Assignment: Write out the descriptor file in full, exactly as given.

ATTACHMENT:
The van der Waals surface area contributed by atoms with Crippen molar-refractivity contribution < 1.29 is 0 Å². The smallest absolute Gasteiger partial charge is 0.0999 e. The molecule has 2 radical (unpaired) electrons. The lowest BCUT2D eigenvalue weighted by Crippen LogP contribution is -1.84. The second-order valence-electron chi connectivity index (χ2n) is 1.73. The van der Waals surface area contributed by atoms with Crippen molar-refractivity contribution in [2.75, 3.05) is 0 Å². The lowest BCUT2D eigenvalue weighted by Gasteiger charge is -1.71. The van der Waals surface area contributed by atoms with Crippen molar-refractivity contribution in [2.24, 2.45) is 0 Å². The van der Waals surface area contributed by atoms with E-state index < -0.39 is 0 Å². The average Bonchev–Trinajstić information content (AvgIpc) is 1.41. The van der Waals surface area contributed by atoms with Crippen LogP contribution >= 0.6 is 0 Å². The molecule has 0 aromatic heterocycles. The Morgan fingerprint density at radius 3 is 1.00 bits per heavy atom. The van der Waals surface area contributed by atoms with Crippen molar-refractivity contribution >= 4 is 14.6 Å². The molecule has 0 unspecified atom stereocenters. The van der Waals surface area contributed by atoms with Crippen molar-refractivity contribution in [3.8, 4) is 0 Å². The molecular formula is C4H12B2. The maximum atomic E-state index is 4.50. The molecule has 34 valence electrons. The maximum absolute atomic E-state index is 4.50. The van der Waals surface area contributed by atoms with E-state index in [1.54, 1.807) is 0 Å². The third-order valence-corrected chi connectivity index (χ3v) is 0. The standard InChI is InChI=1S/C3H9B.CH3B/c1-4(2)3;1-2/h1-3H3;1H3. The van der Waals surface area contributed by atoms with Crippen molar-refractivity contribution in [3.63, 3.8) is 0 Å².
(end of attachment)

The van der Waals surface area contributed by atoms with Crippen molar-refractivity contribution < 1.29 is 0 Å². The smallest absolute Gasteiger partial charge is 0.0999 e. The molecule has 2 radical (unpaired) electrons. The lowest BCUT2D eigenvalue weighted by Crippen LogP contribution is -1.84. The second-order valence-electron chi connectivity index (χ2n) is 1.73. The van der Waals surface area contributed by atoms with Crippen molar-refractivity contribution in [2.75, 3.05) is 0 Å². The lowest BCUT2D eigenvalue weighted by Gasteiger charge is -1.71. The van der Waals surface area contributed by atoms with Crippen molar-refractivity contribution in [2.24, 2.45) is 0 Å². The van der Waals surface area contributed by atoms with E-state index < -0.39 is 0 Å². The average Bonchev–Trinajstić information content (AvgIpc) is 1.41. The van der Waals surface area contributed by atoms with Crippen LogP contribution >= 0.6 is 0 Å². The molecule has 0 aromatic heterocycles. The Morgan fingerprint density at radius 3 is 1.00 bits per heavy atom. The van der Waals surface area contributed by atoms with Crippen molar-refractivity contribution >= 4 is 14.6 Å². The molecule has 0 unspecified atom stereocenters. The van der Waals surface area contributed by atoms with Crippen molar-refractivity contribution in [3.8, 4) is 0 Å². The molecular formula is C4H12B2. The maximum atomic E-state index is 4.50. The molecule has 34 valence electrons. The maximum absolute atomic E-state index is 4.50. The van der Waals surface area contributed by atoms with E-state index in [1.54, 1.807) is 0 Å². The third-order valence-corrected chi connectivity index (χ3v) is 0. The standard InChI is InChI=1S/C3H9B.CH3B/c1-4(2)3;1-2/h1-3H3;1H3. The van der Waals surface area contributed by atoms with Crippen molar-refractivity contribution in [3.63, 3.8) is 0 Å².